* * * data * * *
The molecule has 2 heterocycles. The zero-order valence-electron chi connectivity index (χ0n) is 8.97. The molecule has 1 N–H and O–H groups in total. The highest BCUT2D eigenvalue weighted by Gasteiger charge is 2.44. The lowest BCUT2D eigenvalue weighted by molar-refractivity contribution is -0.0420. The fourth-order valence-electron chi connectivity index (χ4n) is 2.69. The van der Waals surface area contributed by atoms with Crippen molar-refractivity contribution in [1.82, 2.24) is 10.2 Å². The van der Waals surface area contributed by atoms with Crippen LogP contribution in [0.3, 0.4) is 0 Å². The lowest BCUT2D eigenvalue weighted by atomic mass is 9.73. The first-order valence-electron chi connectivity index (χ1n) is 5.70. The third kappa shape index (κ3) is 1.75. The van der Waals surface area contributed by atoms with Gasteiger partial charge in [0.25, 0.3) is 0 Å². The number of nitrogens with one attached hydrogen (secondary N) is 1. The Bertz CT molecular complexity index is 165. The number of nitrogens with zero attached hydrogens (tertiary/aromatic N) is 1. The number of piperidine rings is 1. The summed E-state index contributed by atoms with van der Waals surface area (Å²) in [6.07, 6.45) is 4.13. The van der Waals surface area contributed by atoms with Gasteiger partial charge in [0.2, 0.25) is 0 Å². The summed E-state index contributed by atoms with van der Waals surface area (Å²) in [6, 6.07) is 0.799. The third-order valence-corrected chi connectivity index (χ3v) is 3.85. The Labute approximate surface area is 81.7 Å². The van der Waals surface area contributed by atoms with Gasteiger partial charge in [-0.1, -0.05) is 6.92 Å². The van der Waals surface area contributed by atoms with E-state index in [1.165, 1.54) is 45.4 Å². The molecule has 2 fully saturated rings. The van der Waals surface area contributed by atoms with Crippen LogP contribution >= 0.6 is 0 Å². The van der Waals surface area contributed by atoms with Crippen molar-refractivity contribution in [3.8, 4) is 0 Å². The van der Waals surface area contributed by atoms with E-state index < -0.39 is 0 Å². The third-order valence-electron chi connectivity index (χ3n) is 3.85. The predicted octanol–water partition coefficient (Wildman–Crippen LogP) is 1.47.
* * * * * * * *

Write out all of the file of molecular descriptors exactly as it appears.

The molecule has 2 heterocycles. The zero-order valence-electron chi connectivity index (χ0n) is 8.97. The molecule has 1 N–H and O–H groups in total. The highest BCUT2D eigenvalue weighted by Gasteiger charge is 2.44. The lowest BCUT2D eigenvalue weighted by molar-refractivity contribution is -0.0420. The fourth-order valence-electron chi connectivity index (χ4n) is 2.69. The van der Waals surface area contributed by atoms with Crippen molar-refractivity contribution in [1.82, 2.24) is 10.2 Å². The van der Waals surface area contributed by atoms with Crippen LogP contribution in [0.3, 0.4) is 0 Å². The lowest BCUT2D eigenvalue weighted by atomic mass is 9.73. The first-order valence-electron chi connectivity index (χ1n) is 5.70. The third kappa shape index (κ3) is 1.75. The van der Waals surface area contributed by atoms with Gasteiger partial charge in [0.25, 0.3) is 0 Å². The number of nitrogens with one attached hydrogen (secondary N) is 1. The Bertz CT molecular complexity index is 165. The number of nitrogens with zero attached hydrogens (tertiary/aromatic N) is 1. The number of piperidine rings is 1. The summed E-state index contributed by atoms with van der Waals surface area (Å²) in [6.07, 6.45) is 4.13. The van der Waals surface area contributed by atoms with Gasteiger partial charge in [0.2, 0.25) is 0 Å². The summed E-state index contributed by atoms with van der Waals surface area (Å²) in [6, 6.07) is 0.799. The third-order valence-corrected chi connectivity index (χ3v) is 3.85. The Labute approximate surface area is 81.7 Å². The van der Waals surface area contributed by atoms with Gasteiger partial charge in [-0.1, -0.05) is 6.92 Å². The van der Waals surface area contributed by atoms with E-state index in [1.165, 1.54) is 45.4 Å². The molecule has 2 fully saturated rings. The van der Waals surface area contributed by atoms with Crippen LogP contribution >= 0.6 is 0 Å². The van der Waals surface area contributed by atoms with Crippen molar-refractivity contribution in [3.8, 4) is 0 Å². The van der Waals surface area contributed by atoms with E-state index < -0.39 is 0 Å². The third-order valence-electron chi connectivity index (χ3n) is 3.85. The predicted octanol–water partition coefficient (Wildman–Crippen LogP) is 1.47.